Characteristics and Sources of the British Constitution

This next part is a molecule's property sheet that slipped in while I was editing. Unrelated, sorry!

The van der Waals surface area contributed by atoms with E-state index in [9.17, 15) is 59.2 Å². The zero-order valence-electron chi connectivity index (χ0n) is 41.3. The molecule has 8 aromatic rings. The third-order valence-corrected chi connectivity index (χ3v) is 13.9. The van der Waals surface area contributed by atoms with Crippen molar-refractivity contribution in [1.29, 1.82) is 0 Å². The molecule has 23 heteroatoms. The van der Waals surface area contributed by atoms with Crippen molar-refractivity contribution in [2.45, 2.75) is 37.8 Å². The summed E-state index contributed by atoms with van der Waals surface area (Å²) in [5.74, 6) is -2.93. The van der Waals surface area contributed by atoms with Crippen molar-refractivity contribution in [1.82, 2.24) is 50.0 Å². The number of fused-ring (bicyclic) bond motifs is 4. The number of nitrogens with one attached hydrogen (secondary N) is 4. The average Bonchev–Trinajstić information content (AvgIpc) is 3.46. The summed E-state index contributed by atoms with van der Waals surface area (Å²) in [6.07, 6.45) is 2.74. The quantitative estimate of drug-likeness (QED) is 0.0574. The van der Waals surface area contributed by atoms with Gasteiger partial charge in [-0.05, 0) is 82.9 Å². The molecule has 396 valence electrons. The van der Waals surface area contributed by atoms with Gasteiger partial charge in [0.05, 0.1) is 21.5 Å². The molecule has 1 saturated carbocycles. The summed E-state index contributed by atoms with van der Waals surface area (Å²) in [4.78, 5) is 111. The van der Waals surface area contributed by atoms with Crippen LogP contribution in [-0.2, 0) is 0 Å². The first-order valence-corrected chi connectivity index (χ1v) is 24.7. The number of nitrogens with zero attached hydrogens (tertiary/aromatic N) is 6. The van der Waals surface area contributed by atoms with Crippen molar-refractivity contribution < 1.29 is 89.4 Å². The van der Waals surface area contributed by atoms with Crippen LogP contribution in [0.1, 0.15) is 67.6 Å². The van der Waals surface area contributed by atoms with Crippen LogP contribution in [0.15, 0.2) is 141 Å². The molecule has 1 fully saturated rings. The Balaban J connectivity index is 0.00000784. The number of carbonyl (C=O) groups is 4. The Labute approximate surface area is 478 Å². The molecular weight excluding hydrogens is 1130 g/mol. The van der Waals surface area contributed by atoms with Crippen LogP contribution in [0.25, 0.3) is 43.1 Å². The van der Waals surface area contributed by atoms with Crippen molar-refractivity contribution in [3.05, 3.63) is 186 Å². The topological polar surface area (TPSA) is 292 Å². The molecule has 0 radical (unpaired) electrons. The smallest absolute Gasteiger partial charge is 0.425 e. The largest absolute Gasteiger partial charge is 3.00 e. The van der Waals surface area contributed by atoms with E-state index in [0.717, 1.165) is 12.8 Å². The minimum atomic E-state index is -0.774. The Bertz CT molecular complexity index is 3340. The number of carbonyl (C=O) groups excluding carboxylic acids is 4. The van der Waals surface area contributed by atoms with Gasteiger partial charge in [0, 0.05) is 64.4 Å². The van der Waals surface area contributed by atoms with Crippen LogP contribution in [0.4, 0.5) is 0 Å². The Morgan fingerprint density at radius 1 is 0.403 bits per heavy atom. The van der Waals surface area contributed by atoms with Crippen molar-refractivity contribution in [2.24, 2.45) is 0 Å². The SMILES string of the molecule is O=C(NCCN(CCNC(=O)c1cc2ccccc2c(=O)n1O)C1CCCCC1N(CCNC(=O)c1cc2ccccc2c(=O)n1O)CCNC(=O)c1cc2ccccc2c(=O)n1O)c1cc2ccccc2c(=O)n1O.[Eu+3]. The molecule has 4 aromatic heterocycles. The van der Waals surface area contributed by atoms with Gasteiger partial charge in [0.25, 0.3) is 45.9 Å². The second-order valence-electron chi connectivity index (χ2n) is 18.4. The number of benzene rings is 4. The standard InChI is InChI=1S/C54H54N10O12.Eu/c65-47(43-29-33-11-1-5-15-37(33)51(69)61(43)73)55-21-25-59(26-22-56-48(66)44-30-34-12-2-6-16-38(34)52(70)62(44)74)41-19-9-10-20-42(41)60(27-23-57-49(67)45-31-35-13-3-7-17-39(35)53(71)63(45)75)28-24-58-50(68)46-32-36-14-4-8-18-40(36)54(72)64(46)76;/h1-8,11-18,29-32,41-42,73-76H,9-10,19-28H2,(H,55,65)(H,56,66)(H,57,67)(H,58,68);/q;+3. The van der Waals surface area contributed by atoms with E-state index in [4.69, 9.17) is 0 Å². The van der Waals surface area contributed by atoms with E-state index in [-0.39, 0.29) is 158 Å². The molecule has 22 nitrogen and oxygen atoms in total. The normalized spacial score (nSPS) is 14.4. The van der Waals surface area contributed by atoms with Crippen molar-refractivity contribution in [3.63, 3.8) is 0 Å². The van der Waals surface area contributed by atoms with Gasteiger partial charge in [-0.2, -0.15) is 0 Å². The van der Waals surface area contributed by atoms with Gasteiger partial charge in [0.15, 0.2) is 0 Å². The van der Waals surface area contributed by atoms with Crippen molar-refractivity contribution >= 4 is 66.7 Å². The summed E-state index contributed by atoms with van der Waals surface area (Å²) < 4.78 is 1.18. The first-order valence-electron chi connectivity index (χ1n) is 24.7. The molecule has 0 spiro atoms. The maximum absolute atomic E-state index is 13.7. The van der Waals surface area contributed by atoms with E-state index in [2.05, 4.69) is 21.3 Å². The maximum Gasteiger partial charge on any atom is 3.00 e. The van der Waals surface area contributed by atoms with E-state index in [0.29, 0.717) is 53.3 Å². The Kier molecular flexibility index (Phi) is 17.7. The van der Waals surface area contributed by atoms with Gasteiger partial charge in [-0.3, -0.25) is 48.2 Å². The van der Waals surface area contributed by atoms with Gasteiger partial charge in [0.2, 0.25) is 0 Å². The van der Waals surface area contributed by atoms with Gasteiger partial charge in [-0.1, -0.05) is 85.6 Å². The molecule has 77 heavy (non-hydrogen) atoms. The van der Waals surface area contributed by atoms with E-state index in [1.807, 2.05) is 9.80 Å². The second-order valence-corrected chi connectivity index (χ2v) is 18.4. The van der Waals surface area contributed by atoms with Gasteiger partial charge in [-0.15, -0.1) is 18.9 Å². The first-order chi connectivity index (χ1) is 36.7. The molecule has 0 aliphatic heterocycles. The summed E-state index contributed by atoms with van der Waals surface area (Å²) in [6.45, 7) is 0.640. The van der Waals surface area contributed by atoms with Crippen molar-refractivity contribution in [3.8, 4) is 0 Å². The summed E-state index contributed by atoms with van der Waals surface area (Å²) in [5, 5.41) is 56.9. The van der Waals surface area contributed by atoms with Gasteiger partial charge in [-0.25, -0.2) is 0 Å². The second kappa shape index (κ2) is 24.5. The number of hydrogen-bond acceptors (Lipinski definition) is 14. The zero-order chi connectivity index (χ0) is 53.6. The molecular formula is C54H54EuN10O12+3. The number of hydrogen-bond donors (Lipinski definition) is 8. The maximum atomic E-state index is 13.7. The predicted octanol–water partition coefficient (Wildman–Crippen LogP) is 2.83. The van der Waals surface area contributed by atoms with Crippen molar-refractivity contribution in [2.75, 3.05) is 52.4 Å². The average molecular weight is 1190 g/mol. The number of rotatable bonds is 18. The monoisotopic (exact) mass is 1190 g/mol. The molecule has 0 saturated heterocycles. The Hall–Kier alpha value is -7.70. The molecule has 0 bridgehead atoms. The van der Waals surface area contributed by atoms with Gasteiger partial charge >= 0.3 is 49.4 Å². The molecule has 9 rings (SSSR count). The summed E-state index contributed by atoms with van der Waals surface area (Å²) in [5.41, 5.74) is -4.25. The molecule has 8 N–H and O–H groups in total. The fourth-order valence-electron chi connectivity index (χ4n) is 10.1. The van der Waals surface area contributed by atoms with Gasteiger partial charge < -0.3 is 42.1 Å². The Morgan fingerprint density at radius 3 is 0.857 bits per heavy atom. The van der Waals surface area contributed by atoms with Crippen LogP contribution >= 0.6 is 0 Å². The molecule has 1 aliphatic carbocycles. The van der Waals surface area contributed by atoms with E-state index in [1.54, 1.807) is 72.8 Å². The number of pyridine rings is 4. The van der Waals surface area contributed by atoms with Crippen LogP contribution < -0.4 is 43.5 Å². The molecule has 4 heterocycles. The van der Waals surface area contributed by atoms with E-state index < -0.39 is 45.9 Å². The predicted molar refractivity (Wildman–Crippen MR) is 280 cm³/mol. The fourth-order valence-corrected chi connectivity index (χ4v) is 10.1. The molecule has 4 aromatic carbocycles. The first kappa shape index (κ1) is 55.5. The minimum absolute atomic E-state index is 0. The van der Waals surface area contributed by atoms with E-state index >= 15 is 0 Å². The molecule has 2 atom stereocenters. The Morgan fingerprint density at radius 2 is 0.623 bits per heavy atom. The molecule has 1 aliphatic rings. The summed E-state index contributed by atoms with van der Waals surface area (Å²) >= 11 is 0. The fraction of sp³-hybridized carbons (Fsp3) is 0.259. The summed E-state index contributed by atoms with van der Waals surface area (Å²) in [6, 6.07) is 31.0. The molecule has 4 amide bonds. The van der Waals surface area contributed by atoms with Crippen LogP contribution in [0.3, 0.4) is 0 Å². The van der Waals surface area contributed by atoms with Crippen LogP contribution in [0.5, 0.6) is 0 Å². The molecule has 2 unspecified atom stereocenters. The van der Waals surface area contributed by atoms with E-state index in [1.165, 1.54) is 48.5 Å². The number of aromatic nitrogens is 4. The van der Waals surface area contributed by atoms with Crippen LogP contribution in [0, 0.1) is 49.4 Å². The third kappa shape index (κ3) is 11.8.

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The main characteristics of the British Constitution are as follows: • It is based on the idea of the United Kingdom as a unitary state, in that the United Kingdom is governed as one entity, where sovereignty lies with the central government of Westminster. Any duties and decisions exercised by representatives at a subnational level is determined by the extent of powers Westminster chooses to delegate. This is in comparison to the nature of a federal state, where the central government shares joint sovereignty with the representatives of the member states. • The British Constitution in general is uncodified ie not organised in a single codex or document. Instead, it is mostly unwritten, and usually scattered amongst many different sources. As such, there is a lack of an authoritative or definitive text to define the framework on the manner the country is run. • It is evolutionary rather than revolutionary, in the sense that the Constitution has simply developed in accordance to the needs as perceived at that time by the society e.g. women’s right to vote. • Structure of the legislature is bicameral ie split into two houses, the House of Commons and the House of Lords. This allows for an internal balance within the legislature to prevent excessive concentration of power, as well as to allow different perspectives to be adopted in each chamber so that the law-making process isn’t one-sided. • It is subject to amendment under the parliamentary system, where the Parliament has supreme legislative authority to amend the Constitution whenever it is required, thus giving rise to its flexible nature. • As such, it can also be said that the Constitution is political, as it is ultimately the Parliament that shapes the constitution based on the manifesto of the majority party, and a simple majority in Parliament can easily amend it. • The guiding principles of the
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